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our Android app spawns a logcat shell process and then reads its result for processing. However, when the app stops (e.g. when restarted after recompilation during development), the logcat process will keep running. Here's an example of this behaviour:

processes = new ArrayList<Process>();

try {
  processes.add(Runtime.getRuntime().exec("logcat -v time"));
  processes.add(Runtime.getRuntime().exec("logcat -v time"));
  processes.add(Runtime.getRuntime().exec("logcat -v time"));
  processes.add(Runtime.getRuntime().exec("logcat -v time"));
} catch (IOException e) {
  // oh no!
}

Runtime.getRuntime().addShutdownHook(new Thread() {
  public void run() {
    for (Process p : processes) {
      p.destroy();
    }
  };
});

Add this to the onCreate() method of a test app, start it, then force-stop it using the settings manager. The child processes will keep running, now with a parent-id of 1.

In How to kill logcat process initiated by Android application? it was suggested to use ProcessBuilder, but that wasn't a solution and the process will keep running, too.

In Stop child process when parent process stops it was suggsted to use a shutdown hook - that doesn't work either as demonstrated above.

Thanks!

share|improve this question
    
Did you try calling p.waitFor() after p.destroy()? The former call waits for the child process to terminate and gets the return status, before proceeding to destroy the next one. – Vikdor Apr 24 '13 at 9:12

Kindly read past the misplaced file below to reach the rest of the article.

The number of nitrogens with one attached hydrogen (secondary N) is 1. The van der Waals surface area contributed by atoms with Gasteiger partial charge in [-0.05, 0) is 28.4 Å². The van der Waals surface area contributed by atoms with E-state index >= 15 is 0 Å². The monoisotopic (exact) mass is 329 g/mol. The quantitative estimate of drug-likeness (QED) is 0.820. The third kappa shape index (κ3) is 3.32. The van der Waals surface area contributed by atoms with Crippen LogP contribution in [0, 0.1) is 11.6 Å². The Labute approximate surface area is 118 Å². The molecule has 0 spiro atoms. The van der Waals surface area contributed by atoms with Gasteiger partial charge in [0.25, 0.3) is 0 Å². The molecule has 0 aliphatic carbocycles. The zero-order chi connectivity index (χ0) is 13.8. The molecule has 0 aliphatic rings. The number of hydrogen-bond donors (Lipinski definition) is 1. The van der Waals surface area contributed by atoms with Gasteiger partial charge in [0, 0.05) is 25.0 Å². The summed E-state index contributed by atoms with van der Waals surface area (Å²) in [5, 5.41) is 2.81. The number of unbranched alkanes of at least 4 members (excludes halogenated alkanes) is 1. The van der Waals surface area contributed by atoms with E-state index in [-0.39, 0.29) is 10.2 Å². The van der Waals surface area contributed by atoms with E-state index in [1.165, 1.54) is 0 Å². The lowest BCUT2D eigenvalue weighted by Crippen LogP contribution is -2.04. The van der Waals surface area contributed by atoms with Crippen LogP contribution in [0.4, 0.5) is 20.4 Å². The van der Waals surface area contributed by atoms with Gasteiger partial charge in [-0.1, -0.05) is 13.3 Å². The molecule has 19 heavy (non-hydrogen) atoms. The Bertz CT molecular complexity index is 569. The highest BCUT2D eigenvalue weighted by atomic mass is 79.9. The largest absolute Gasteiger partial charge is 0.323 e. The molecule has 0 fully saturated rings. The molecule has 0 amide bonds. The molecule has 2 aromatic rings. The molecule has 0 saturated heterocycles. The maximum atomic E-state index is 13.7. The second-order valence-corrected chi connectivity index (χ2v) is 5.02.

@Vikdor Thanks, but nope, doesn't work. In fact, adding a logging call in the shutdown hook reveals that it doesn't get called at all when the application (force-) stops. – hez Apr 24 '13 at 9:58
    
I guess the copy of processes in the new Thread() is empty. Did you log from the for loop or from outside the loop? Can you mark processes as volatile so that threads won't cache the copy, and then check? – Vikdor Apr 24 '13 at 13:06
    
I logged before the for loop, the run() of the shutdown hook never gets called. – hez Apr 25 '13 at 8:22

What you could do is spwaning another script of which the sole purpose is to watch your Java program. Whenever it dies, kill all of its children too.

A fragile example:

int pid = android.os.Process.myPid();
String script = "while [ -d /proc/" + pid + " ];do sleep 1;done; killall logcat";
Process p = Runtime.getRuntime().exec("/system/bin/sh", "-c", script);

This assumes that your process does not run as root, thereby only killing its own logcat processes. In your shutdown function, you should first kill the other processes (logcat) and then run p.destroy(); to stop this killer script.

The script above can be improved by removing the use of killall. Instead, get the process IDs of your logcat processes using Reflection (this answer points to http://www.golesny.de/p/code/javagetpid) and pass them to kill.

share|improve this answer
    
Brilliant, you are so smart. Thanks a billion man! – Krypton Jul 21 '15 at 8:56

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